Gramsci on Tahrir
Revolution and Counter-Revolution in Egypt
Series: Reading Gramsci
Explores the relevance of the Gramscian concept of passive revolution and Caesarism in the context of the Egyptian revolution and counter-revolution.
Central to De Smet’s argument is Gramsci’s interpretation of ‘Caesarism’, an occasion in which two evenly matched political opponents reach a potentially catastrophic stalemate; such an interplay between these forces can only end in mutual destruction. In applying this to the Egyptian revolution, we see how the Egyptian state was bereft of strong hegemonies and the people were replete with capable counter-hegemonies. Through this analysis, we can see how the current situation in Egypt demonstrates how both national histories and global power relations enable, define and displace popular resistance and social transformation.
Brecht De Smet is a lecturer and researcher at the Department of Conflict and Development Studies, Ghent University. Since 2008 he has been studying strike movements and political protests in Egypt from a Marxist perspective. De Smet is the author of several academic articles and opinion pieces about the workers' movement in Egypt. He is the author of Gramsci on Tahrir (Pluto, 2016) and A Dialectical Pedagogy of Revolt. Gramsci, Vygotsky, and the Egyptian Revolution (Brill, 2015).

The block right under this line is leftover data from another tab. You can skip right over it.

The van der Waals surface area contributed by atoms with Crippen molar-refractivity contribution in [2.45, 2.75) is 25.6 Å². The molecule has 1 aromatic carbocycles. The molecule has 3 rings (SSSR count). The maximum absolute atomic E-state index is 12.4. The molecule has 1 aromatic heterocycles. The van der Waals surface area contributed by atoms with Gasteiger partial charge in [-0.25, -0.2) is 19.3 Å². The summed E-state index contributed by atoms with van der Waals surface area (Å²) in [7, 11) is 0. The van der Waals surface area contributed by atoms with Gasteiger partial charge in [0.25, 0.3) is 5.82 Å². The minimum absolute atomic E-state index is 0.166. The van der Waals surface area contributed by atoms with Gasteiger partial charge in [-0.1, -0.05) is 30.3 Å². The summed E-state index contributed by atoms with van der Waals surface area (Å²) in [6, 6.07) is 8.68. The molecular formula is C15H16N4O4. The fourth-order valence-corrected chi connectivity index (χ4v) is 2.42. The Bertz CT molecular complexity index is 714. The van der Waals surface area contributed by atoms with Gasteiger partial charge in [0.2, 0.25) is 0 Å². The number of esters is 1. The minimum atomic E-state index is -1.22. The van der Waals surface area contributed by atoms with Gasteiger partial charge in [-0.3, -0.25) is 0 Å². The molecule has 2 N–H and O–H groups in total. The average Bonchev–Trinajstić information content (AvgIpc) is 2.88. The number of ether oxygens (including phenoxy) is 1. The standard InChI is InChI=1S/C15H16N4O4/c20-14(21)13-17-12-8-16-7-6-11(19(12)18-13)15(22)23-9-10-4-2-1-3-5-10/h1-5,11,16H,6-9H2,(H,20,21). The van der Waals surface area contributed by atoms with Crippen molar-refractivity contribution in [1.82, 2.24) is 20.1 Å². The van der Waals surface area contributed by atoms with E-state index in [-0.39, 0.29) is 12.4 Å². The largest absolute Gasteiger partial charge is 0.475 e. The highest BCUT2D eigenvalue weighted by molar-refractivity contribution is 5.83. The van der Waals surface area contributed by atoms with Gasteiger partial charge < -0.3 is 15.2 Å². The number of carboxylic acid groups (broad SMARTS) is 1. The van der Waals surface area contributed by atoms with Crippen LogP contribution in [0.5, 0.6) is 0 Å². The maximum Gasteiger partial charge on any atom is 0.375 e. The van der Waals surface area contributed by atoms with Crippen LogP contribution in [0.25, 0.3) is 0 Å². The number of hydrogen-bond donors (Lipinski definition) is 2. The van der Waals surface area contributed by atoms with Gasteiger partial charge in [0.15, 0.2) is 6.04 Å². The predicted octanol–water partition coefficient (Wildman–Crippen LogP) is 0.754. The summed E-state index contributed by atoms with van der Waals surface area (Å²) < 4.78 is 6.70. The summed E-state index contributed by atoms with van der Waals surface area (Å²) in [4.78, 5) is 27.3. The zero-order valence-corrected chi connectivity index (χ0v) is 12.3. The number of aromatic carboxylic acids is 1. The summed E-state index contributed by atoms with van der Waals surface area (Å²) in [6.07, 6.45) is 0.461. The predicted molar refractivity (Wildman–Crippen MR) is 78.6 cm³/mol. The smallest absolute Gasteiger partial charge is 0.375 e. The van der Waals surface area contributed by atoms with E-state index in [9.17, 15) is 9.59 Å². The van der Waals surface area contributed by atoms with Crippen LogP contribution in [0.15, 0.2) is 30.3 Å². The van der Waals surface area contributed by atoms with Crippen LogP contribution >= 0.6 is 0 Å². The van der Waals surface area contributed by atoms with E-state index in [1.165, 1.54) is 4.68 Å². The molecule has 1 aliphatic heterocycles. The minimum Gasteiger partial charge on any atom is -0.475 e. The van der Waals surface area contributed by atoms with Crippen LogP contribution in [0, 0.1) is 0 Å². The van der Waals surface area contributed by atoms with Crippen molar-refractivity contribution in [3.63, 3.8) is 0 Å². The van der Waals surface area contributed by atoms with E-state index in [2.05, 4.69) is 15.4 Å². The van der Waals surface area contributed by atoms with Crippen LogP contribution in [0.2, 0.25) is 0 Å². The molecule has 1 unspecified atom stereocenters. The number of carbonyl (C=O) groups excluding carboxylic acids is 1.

'An important contribution to debates which should concern us all as researchers and students of potential revolutionary transformation, of Egyptian politics and of Gramsci's political thought' - Dr. Maha Abdelrahman, Reader in Development Studies and Middle East Politics, University of Cambridge, and author of 'Egypt's Long Revolution: Protest Movements and Uprisings' (Routledge, 2014)
'A wide-ranging and innovative work that will be of invaluable use to scholars of the Middle East, revolution, and 'democratic transition' and the use of Gramscian political concepts in global political economy' - Dr. Jamie Allinson, Lecturer in International Relations, University of Edinburgh, and Editor at 'Salvage'
'This is undoubtedly one of the most interesting and provocative analyses of not only the recent Egyptian revolution' - Progress in Political Economy
Part I: On the Subject of Revolution
2. From Bourgeois to Permanent Revolution
3. A Criterion for Interpretation
Part II: Gramsci in Egypt
5. Passive Revolution and Imperialism
6. Lineages of Egyptian Caesarism
7. The 25 January Revolution
8. Revolution and Restoration
135mm x 215mm